Because the Jose Quintana market has been a slowly developing one, we’ve had plenty of opportunities to weigh the reported candidates, turning each such post into a “Previously on South Side Sox.”
If you’re just tuning in, the Astros have been the perfect match in terms of farm system headliners, depth and present-day need, but they keep coming up with reasons why it wouldn’t work. Or at least Dave Cameron does, leaning heavily on isolated stats and faith in pitchers with durability issues.
Then the Yankees came swaggering in with their combination of old money and new toys. Quintana would represent an investment for future seasons more than a way to seal-coat an immediate contender, but Jim Callis says the Yankees and Sox should have each other’s attention nevertheless
And just as the episode is coming to an end ... what’s this? A guy with an eyepatch?
The Pirates have worked hard to try to make a trade for Jose Quintana, whose modest contract is perfect for their budget size.— Buster Olney (@Buster_ESPN) December 21, 2016
The Pirates could be a fit along the lines of the Astros, depending on how hard they want to commit to the present. They went 78-83 last year, chiefly because of a down year from Andrew McCutchen and a volcano laying waste to their pitching staff. It wouldn’t be unusual/irrational to try making another run with a healthier McCutchen and a pitcher like Quintana to stabilize the rotation.
Then they started dangling McCutchen, signaling a potential step back in order to integrate top prospects like Austin Meadows and Tyler Glasnow. The McCutchen rumors seem to come and go, and recently there’s been a flow of them involving the Mets.
Given that Quintana’s contract allows a team to address the present and future when acquiring him, he still fits a team like Pittsburgh. It just might not be as great a fit for the White Sox if the Pirates want to acquire him without sacrificing multiple name-brand farm talents. That may be why they’ve “worked hard” without making strong progress.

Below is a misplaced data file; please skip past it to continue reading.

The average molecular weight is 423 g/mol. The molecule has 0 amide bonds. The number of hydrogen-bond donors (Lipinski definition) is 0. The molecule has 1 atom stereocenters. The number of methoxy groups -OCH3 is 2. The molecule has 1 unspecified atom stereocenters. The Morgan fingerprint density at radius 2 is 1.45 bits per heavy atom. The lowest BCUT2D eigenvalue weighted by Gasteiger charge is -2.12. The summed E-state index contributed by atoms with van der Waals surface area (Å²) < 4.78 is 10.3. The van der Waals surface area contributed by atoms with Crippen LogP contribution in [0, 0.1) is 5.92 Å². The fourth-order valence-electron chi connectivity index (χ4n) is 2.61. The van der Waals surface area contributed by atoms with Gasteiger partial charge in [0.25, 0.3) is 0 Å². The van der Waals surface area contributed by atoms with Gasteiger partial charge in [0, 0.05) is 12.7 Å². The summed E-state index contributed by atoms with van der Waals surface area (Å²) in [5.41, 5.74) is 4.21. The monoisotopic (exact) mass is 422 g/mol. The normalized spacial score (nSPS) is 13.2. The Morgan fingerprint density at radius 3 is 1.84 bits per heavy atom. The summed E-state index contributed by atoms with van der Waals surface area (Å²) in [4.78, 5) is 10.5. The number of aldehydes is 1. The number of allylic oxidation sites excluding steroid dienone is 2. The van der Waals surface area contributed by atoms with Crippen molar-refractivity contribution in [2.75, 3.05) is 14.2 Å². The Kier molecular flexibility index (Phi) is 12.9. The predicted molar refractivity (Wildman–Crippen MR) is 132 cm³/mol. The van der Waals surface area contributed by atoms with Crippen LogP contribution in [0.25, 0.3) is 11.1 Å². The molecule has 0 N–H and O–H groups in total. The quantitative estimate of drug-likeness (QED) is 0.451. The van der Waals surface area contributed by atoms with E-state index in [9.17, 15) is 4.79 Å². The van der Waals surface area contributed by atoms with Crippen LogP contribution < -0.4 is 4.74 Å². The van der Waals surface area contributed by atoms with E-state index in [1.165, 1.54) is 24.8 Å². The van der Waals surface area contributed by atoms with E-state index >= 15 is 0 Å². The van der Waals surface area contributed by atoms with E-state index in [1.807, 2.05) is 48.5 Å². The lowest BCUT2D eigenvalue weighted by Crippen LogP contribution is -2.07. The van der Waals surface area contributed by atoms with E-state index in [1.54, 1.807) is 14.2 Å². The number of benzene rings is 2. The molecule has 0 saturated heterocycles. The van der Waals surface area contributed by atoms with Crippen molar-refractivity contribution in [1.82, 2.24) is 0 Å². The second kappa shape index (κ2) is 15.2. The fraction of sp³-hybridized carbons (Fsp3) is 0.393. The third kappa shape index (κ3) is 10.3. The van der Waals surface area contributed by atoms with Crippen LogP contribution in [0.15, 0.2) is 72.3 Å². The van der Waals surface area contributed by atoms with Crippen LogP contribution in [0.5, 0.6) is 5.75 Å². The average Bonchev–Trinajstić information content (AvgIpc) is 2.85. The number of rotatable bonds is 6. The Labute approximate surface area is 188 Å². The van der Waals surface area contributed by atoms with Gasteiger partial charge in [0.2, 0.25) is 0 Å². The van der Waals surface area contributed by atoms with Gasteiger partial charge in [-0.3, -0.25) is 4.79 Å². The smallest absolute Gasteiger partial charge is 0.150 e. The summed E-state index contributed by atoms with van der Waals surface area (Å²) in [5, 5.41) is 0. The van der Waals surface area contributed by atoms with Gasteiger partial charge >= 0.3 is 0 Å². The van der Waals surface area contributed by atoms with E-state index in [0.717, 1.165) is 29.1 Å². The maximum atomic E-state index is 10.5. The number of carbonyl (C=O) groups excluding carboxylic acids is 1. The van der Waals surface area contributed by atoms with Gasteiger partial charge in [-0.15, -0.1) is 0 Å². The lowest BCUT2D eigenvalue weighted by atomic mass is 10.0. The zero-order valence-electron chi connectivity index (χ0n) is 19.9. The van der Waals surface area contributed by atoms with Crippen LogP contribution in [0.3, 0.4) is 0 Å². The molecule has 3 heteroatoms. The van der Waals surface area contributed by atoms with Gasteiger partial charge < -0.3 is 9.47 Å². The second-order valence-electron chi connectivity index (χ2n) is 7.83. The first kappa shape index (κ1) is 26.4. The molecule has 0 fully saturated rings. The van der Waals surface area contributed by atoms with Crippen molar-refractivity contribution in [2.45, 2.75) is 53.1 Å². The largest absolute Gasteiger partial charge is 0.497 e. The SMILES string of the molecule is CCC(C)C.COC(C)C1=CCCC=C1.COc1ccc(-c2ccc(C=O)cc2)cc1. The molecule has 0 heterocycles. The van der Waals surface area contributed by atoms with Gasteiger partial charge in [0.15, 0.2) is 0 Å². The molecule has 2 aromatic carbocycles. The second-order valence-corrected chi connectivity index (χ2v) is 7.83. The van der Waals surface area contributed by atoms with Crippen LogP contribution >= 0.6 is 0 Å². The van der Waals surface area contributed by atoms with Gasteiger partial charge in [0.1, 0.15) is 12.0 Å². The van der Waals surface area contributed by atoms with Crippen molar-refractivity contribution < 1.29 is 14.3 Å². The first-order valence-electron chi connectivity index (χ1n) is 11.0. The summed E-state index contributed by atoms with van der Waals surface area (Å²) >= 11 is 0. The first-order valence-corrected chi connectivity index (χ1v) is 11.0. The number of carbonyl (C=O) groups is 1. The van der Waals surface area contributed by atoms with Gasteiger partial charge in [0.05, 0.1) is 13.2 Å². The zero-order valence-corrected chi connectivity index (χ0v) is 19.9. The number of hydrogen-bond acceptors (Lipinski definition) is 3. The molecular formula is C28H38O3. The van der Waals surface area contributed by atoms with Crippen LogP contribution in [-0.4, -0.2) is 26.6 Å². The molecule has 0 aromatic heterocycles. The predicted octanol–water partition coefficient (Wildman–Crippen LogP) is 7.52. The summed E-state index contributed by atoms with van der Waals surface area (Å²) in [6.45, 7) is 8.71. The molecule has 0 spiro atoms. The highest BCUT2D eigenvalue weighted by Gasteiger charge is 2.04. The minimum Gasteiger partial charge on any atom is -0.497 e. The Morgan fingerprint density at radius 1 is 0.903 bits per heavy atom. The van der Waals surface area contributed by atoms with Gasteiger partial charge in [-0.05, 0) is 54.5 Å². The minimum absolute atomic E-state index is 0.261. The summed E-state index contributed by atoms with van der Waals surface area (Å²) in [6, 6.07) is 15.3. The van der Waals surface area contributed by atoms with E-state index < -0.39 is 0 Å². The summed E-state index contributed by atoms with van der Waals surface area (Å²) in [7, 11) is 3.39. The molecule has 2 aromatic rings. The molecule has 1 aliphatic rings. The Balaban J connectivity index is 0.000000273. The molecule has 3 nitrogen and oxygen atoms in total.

If this is the situation they’re attempting to straddle, their hopes might rest on a three-team trade, in which they only have to fire one of their big bullets while another club kicks in another prospect of renown. It’s not unthinkable, but it’s probably harder to pull off for a pitcher of Quintana’s caliber.
That’s why this keeps going back to the Astros, and Yankees to a lesser extent. Both of those teams have the prospects and trajectory to add now without remorse, while other clubs have to extend themselves into somewhat compromising territory. At the same time, Quintana is a great-enough pitcher on a great-enough contract to make all sorts of teams do their due diligence and come up with an offer, even if there’s a chance it’ll be topped. I mean, Grant Brisbee’s out there trying to come up with something for the Orioles:
This pairing was included here before the latest rumors about Quintana and the Pirates, which also make a lot of sense. But I’ve made up my mind and I’m stubborn. The Orioles can stop screwing around with expensive pitchers like Yovani Gallardo and Ubaldo Jimenez, and get an ace who’s under team control for several years at a low price, which would allow them to be competitive for Manny Machado.
Difficulty: The Orioles don’t have a top-10 farm system, and the prospects they do have are probably made up (Chance Sisco and Ryan Mountcastle, looking at you). If there was ever a pitcher to make a team want to deal its best prospects, as well as a player or two off its 25-man roster, Quintana is it.
That’s why it has struck me all along as a deliberate market, but one in which a deal will get done. You’ll just have to deal with all sorts of plot twists while it shakes out. The cliffhanger for this one: Were the Yankees just a dream?